Increasing the collective to gain altitude and pointing the nose slightly forward with your cyclic gets you moving forward and you’ll always be dancing on the pedals until you’ve got your nose pointed in the direction you want to go in.
The cyclic (stick) operates much in the same way that a fixed wing aircraft would. Move the stick left and the helicopter rolls left. Push the stick forward and the nose goes forward. Pedals adjust the nose left and right. Coordinated turns also work essentially the same way.
Each helicopter is different but the Mi-8 has a trim button that let you trim the controls to the current state. That makes it easier to manage the type as you get up to speed. Other helicopters have trim controls which I think makes them easier to manage overall and then you have more digital types like the Ka-50 which has an augmentation system that helps keep the helicopter flying straight.
Just like with a conventional aircraft, mismanage the controls a bit too much and you’ll find yourself out of control and crashing into the ground. I’ve done this. A lot. It takes time to understand how to coordinate everything and all of it is different in feeling than with a conventional aircraft so all of your instincts are just a bit off.
Avoiding the dreaded VRS
VRS or vortex ring state is a situation in which your helicopter is descending into its own turbulent air circulating around the helicopter’s blades. It means that you’re descending too quickly and not allowing the air to catch up.
It took me a long time to understand why it was happening and how to get out of it.
Normally when VRS happens, the helicopter starts dropping more rapidly and my natural inclination in this situation is to want to go back up. This is wrong because you’re already in your own disturbed air so adding more power just exacerbates the situation. Instead you want to nose forward and get out of the situation altogether. Sometimes, however, you don’t have the time.
For now I’ve been focusing on descending into my landing area much more gently rather than something more dramatic. Slow and steady wins the race or, alternatively, doesn’t spread helicopter parts across the next half acre!
I’ve started flying missions too
It’s taken a while but now that I can actually fly the Mi-8 including landing it with some degree of success, I’ve started to play some of the single player missions including one of two that were recently added to the DCS: Mi-8 after the release of the DCS: Syria map.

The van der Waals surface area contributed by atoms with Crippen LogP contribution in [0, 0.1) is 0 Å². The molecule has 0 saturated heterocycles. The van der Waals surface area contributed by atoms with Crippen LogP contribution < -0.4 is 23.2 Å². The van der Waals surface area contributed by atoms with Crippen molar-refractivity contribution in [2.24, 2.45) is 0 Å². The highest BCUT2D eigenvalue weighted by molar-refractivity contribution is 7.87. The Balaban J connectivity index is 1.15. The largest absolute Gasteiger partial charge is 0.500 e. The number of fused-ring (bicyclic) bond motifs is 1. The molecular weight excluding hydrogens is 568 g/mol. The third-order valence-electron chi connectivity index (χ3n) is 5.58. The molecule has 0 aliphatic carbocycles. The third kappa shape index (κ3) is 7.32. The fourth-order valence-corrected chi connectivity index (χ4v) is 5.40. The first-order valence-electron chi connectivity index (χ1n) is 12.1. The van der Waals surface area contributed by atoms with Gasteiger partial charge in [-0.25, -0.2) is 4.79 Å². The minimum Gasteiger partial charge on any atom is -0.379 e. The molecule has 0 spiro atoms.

This map is ideal for helicopter pilots thanks to the incredible levels of detail lavished over nearly every area of the map save for some of the more desolate desert areas.
In one mission, you’re tasked with locating a downed Russian pilot crew. The pilots have their beacon on and you’re to fly in and rescue them before local rebel groups capture them. Its a tense mission and it involves landing on a field, packing the two crew in and taking off while under fire. Nearby, AI Mi-24 helicopters are providing fire support and keeping the enemy off your back.
Despite that, on my mission I managed to get away but not before taking quite a few hits. The helicopter flew all the way back to base only to suffer from a complete engine failure just moments from touch down. The crash was not one you could walk away from sadly.
Next time I’ll do better!
Getting Hind ready
It’s taken a long time but I’m finally starting to appreciate this helicopter. It isn’t a good looking aircraft but it looks the role that it was intended to play. The Mi-8 may not be my favourite aircraft of all time but I am growing to respect it quite a bit more than I had previously. I’ve even had some fun flying it now! I suspect, however, that it will take a back seat very soon to the new DCS: Mi-24P Hind.
With their shared design lineage and the enhanced attack capabilities of the Mi-24P, I’m very excited to be able to fly that one around and take it into battle. Flying the Mi-8 has helped me prepare to fly other helicopters including the Mi-24 and I’m now better prepared to fly, test, and give some thoughts on the newest of modules to arrive to DCS World.
I’m ready as I’ll ever be, now, bring on the Hind!